How Much Difference Can a Tiny Triangle Make?
I finished a hawg this week. That’s my new term for a quilt you love and hate as you make it.
It wasn’t the quilt’s fault. I think it was a difficult project because of the bias edges on hundreds of small pieces and on a bunch of big pieces, too.
I made the first row of Vintage Zigzag, but I wasn’t getting any seam allowance around the green triangles. The tips came right up to the edge so I knew they’d be cut off.
Then I remembered something we used to publish at Quiltmaker called the trimming template.
It was to help you trim away a tiny little triangle from certain shapes so they’d line up properly and you wouldn’t cut off your points.
And I also remembered that in my toolbox lived a couple of acrylic templates designed just for this purpose. One of mine is plain and clear, the other is ©1996 by Judy Martin and called the Ultimate Point Trimmer.
I got them out and trimmed a few green triangles. I trimmed the corners of the scrappy units with solid yellow, too.
The markings on Judy’s template are helpful while you’re learning. Once I understood the concept, the clear template worked just fine for me.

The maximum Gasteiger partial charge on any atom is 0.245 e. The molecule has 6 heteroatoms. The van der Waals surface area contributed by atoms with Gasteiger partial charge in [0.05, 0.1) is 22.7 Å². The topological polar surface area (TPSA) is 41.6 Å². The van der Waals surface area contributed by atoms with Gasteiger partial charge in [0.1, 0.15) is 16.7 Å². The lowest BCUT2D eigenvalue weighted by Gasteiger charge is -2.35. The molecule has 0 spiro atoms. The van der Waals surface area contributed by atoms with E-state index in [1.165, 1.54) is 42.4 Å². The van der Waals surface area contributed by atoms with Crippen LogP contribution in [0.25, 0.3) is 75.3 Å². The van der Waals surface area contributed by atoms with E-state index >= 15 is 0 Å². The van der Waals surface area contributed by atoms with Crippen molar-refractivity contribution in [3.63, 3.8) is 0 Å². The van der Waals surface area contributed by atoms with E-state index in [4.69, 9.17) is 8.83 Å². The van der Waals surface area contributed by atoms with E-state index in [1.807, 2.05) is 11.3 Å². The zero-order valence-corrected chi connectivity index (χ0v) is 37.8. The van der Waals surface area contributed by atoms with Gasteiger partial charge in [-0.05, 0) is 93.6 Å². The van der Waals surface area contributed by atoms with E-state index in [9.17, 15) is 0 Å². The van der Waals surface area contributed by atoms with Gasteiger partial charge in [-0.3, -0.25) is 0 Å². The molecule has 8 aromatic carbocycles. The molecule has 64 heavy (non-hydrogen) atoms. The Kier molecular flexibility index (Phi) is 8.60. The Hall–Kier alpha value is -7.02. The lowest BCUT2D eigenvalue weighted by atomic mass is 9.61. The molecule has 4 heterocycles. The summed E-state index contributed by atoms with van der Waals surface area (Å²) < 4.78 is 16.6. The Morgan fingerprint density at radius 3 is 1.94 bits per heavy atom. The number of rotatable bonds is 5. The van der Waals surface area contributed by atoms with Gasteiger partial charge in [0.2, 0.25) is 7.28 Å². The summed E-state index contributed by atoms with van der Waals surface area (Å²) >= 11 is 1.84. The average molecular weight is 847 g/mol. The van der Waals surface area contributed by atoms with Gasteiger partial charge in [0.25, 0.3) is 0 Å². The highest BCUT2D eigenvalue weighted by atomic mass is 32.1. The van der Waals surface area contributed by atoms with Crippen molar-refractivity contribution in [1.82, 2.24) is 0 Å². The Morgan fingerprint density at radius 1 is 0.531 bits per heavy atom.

You can see when I put one template on top of the other that they’re shaped exactly the same way.
I matched up my newly-trimmed patches.
Voila! If I was going to make a hawg, at least I wanted to preserve the points.
And preserve the points I did! Here’s an intersection that came out nicely.
Of course for every pretty intersection, there are several ugly ones. But the wide variety of fabrics and the movement of the design will distract enough and it will be just fine.
The first rows I made seemed to take hours and I came close to scrapping the whole project. I wanted to banish it back into the UFO pile and never think of it again. But eventually it started coming together.
I liked what was happening enough to push myself through. Day by day, it grew. You can see in the photos that it’s not the flattest quilt I’ve ever made.
The bias edges on the yellow stretched like crazy even though I was careful and gentle. I often eased in up to half an inch on a 7″ seam, which is a lot.
After some auditions, I decided to add narrow side borders but nothing at the top and bottom. Do you see below how a border at the bottom cuts off the pattern of movement and ruins the effect of the zigzags?
It has been impossible for me to shoot it so the green on the screen matches reality. It’s a lovely 1930s hue and I really like it. The photos look like John Deere however, and that I decidedly do not like.
If you’ve made it this far, this video from Quilters Newsletter explains trimming the corners and how graphic artists figure it out. Next time you have angular patches, remember that what you might need is to trim the corners!
Quilt on, my friends!
This quilt goes into Round 2: More Extraordinary Scrap Quilts. I’d love to bring it to your quilt guild when the pandemic of 2020 is over! Drop me a line and Let’s Talk Quilts! > email@example.com